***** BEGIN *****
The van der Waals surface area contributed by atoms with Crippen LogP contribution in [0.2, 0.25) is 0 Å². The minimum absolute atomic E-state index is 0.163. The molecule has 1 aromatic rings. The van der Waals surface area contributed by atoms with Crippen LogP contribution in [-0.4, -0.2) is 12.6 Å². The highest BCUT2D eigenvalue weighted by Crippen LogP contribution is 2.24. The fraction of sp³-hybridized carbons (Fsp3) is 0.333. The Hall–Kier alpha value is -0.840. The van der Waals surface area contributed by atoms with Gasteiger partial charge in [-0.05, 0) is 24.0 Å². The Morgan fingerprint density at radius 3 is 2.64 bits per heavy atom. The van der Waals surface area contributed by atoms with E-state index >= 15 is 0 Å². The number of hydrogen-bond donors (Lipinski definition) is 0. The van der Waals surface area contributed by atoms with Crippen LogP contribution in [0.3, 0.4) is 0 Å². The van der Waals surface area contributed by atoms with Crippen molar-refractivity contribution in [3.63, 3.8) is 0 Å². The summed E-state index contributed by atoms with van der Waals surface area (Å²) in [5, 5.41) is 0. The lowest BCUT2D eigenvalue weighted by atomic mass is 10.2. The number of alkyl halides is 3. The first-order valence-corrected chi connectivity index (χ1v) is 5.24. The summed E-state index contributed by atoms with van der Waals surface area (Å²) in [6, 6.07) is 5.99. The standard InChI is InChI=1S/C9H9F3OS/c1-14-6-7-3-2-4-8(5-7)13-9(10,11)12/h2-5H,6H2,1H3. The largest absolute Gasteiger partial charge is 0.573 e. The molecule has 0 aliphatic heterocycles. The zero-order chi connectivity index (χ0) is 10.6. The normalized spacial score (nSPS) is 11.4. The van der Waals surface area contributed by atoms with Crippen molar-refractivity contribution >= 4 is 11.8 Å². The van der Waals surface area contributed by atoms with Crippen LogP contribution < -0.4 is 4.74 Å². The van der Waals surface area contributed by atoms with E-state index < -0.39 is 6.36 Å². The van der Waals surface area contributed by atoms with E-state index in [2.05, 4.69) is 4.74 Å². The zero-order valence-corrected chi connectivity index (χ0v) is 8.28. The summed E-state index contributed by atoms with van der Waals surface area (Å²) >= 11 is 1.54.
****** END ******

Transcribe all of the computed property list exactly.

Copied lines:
The van der Waals surface area contributed by atoms with Crippen LogP contribution in [0.2, 0.25) is 0 Å². The minimum absolute atomic E-state index is 0.163. The molecule has 1 aromatic rings. The van der Waals surface area contributed by atoms with Crippen LogP contribution in [-0.4, -0.2) is 12.6 Å². The highest BCUT2D eigenvalue weighted by Crippen LogP contribution is 2.24. The fraction of sp³-hybridized carbons (Fsp3) is 0.333. The Hall–Kier alpha value is -0.840. The van der Waals surface area contributed by atoms with Gasteiger partial charge in [-0.05, 0) is 24.0 Å². The Morgan fingerprint density at radius 3 is 2.64 bits per heavy atom. The van der Waals surface area contributed by atoms with E-state index >= 15 is 0 Å². The number of hydrogen-bond donors (Lipinski definition) is 0. The van der Waals surface area contributed by atoms with Crippen LogP contribution in [0.3, 0.4) is 0 Å². The van der Waals surface area contributed by atoms with Crippen molar-refractivity contribution in [3.63, 3.8) is 0 Å². The summed E-state index contributed by atoms with van der Waals surface area (Å²) in [5, 5.41) is 0. The lowest BCUT2D eigenvalue weighted by atomic mass is 10.2. The number of alkyl halides is 3. The first-order valence-corrected chi connectivity index (χ1v) is 5.24. The summed E-state index contributed by atoms with van der Waals surface area (Å²) in [6, 6.07) is 5.99. The standard InChI is InChI=1S/C9H9F3OS/c1-14-6-7-3-2-4-8(5-7)13-9(10,11)12/h2-5H,6H2,1H3. The largest absolute Gasteiger partial charge is 0.573 e. The molecule has 0 aliphatic heterocycles. The zero-order chi connectivity index (χ0) is 10.6. The normalized spacial score (nSPS) is 11.4. The van der Waals surface area contributed by atoms with Crippen molar-refractivity contribution >= 4 is 11.8 Å². The van der Waals surface area contributed by atoms with Crippen LogP contribution < -0.4 is 4.74 Å². The van der Waals surface area contributed by atoms with E-state index < -0.39 is 6.36 Å². The van der Waals surface area contributed by atoms with E-state index in [2.05, 4.69) is 4.74 Å². The zero-order valence-corrected chi connectivity index (χ0v) is 8.28. The summed E-state index contributed by atoms with van der Waals surface area (Å²) >= 11 is 1.54.